Sales of existing homes were up 27.2 percent during the last three months of 2009 compared to the same period a year earlier, hitting a seasonally adjusted rate of 6 million, the National Association of Realtors reported today.

That’s a 13.9 percent increase from the 5.29 million annual rate seen during the third quarter, as homebuyers moved to take advantage of low interest rates and a tax credit that was set to expire but was ultimately extended and expanded by Congress, NAR said.

Sales of existing homes were up 27.2 percent during the last three months of 2009 compared to the same period a year earlier, hitting a seasonally adjusted rate of 6 million, the National Association of Realtors reported today.

That’s a 13.9 percent increase from the 5.29 million annual rate seen during the third quarter, as homebuyers moved to take advantage of low interest rates and a tax credit that was set to expire but was ultimately extended and expanded by Congress, NAR said.

Sales increased from the third quarter to the fourth in 48 states and the District of Columbia, with 32 states seeing double-digit gains, NAR said. Year-over-year sales were higher in 49 states and Washington, D.C., and all but three states had double-digit annual increases.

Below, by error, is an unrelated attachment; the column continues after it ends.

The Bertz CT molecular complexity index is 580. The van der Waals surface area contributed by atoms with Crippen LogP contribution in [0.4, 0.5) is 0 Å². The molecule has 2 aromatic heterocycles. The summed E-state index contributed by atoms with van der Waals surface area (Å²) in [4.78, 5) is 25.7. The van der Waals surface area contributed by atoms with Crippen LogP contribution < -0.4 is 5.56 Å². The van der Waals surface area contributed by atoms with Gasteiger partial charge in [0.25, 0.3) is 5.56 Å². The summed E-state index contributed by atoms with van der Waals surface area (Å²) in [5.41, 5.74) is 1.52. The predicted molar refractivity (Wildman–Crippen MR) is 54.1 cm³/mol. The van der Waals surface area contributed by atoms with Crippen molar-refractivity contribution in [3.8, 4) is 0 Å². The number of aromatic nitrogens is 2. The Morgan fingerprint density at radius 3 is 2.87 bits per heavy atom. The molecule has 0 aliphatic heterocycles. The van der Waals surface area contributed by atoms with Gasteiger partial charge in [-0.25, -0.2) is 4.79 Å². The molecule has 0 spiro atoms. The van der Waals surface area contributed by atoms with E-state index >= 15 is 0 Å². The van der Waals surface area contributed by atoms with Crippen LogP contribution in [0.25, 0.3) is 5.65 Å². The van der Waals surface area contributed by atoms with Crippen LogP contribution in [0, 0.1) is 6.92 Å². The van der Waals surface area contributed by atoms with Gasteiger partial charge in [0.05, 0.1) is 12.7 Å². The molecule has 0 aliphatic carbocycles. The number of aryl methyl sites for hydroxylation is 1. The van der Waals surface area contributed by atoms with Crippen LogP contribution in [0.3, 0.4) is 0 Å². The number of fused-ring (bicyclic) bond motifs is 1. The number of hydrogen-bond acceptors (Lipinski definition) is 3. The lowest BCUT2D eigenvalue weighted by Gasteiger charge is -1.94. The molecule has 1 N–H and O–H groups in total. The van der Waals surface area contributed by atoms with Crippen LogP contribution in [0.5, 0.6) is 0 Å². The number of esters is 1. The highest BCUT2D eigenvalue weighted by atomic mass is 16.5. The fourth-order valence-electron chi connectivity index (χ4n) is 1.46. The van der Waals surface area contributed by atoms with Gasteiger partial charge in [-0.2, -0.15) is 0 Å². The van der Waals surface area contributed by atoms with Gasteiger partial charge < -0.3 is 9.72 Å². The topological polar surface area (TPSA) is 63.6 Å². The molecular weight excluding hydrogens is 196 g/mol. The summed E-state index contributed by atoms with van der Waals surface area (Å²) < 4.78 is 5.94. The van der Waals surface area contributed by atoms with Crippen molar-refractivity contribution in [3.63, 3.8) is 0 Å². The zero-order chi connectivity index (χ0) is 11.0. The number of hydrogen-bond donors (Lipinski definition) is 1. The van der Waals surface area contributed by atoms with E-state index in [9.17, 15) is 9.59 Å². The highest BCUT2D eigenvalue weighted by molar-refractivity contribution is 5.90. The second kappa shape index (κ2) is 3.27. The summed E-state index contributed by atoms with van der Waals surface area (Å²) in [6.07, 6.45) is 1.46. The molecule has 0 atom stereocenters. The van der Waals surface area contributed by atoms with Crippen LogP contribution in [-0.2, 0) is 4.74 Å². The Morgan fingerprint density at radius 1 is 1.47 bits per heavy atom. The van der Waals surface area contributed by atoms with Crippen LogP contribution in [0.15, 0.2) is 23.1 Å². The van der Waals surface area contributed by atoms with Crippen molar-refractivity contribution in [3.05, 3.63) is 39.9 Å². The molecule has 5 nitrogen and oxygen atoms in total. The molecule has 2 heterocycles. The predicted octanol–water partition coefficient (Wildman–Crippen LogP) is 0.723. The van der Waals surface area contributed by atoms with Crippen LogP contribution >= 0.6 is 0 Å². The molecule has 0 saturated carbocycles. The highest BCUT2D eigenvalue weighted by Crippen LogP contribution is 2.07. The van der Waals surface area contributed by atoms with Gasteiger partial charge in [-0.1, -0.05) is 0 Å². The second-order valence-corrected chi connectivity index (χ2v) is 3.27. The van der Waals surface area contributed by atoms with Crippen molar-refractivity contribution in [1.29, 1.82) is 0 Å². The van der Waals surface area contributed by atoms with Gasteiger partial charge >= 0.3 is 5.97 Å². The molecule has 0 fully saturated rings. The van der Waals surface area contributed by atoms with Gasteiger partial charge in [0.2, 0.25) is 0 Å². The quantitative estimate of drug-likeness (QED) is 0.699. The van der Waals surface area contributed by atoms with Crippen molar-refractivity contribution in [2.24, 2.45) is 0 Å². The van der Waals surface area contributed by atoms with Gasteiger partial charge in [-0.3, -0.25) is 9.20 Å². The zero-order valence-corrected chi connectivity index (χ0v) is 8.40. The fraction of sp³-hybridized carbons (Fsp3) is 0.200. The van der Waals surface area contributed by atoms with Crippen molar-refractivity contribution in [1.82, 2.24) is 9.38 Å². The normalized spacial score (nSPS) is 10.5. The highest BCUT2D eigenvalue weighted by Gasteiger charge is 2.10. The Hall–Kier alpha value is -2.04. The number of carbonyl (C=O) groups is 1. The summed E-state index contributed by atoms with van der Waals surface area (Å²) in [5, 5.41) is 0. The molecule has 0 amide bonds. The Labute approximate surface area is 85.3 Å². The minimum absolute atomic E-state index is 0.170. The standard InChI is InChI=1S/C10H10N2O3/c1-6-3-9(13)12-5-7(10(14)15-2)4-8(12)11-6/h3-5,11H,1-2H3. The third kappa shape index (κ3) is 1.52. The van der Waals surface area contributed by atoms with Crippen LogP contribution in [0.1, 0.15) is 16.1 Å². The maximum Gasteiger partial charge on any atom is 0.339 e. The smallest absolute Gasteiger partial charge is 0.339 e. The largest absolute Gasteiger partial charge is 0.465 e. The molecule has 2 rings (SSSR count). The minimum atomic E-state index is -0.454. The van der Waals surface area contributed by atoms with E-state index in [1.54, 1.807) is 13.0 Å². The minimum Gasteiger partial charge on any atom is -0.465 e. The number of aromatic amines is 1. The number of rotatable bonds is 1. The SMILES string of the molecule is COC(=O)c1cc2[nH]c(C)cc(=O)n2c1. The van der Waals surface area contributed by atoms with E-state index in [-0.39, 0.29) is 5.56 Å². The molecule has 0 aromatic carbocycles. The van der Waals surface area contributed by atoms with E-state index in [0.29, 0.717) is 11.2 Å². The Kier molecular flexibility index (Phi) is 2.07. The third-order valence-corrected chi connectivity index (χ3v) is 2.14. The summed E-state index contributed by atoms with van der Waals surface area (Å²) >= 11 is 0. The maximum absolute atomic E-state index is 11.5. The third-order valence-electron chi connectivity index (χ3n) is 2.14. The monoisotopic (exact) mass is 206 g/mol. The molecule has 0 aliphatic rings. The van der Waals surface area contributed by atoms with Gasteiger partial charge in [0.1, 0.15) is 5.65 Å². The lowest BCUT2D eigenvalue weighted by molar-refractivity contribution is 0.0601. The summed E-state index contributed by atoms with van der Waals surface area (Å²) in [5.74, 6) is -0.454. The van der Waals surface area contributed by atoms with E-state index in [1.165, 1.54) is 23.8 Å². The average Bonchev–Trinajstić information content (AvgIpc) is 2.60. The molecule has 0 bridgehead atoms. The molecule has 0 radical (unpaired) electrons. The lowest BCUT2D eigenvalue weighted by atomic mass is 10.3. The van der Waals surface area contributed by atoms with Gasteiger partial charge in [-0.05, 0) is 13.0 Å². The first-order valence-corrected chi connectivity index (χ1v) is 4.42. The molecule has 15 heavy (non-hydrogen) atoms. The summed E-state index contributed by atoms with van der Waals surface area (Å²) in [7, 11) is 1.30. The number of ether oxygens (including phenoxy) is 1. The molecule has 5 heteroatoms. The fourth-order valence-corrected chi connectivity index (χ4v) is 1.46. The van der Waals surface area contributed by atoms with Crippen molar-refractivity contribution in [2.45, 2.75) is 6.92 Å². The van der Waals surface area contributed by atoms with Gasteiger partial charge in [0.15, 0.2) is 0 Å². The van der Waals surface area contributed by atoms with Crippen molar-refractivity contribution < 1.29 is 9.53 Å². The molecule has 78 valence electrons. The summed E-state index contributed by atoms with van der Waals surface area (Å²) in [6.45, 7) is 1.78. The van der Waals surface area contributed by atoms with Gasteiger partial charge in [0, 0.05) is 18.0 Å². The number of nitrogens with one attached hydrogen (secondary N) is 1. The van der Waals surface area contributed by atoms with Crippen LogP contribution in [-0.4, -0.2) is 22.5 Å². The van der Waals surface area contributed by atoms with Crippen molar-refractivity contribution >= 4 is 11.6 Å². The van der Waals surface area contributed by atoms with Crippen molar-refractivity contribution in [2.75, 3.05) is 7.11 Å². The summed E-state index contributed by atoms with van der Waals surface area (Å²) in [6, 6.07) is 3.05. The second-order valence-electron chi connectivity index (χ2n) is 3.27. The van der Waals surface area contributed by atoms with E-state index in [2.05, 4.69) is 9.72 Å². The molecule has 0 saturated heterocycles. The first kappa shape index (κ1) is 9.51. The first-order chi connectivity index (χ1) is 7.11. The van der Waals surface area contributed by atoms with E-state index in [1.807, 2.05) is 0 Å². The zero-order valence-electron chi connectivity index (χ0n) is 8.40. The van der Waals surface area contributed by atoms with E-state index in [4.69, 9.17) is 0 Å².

Distressed property accounted for 32 percent of fourth-quarter transactions, down from 37 percent a year earlier.

The national median existing single-family price fell 4.1 percent year-over year to $172,900 —  the smallest price decline in more than two years, said NAR chief economist Lawrence Yun.

NAR said during that period, median home prices fell in 84 of 151 metropolitan statistical areas, but rose in 67 MSAs including 16 that saw double-digit increases. That’s an improvement from the third quarter, when 123 MSAs experienced year-over-year declines in median price, and only 30 posted increases.

***

What’s your opinion? Leave your comments below or send a letter to the editor.

Show Comments Hide Comments

Comments

Sign up for Inman’s Morning Headlines
What you need to know to start your day with all the latest industry developments
Success!
Thank you for subscribing to Morning Headlines.
Back to top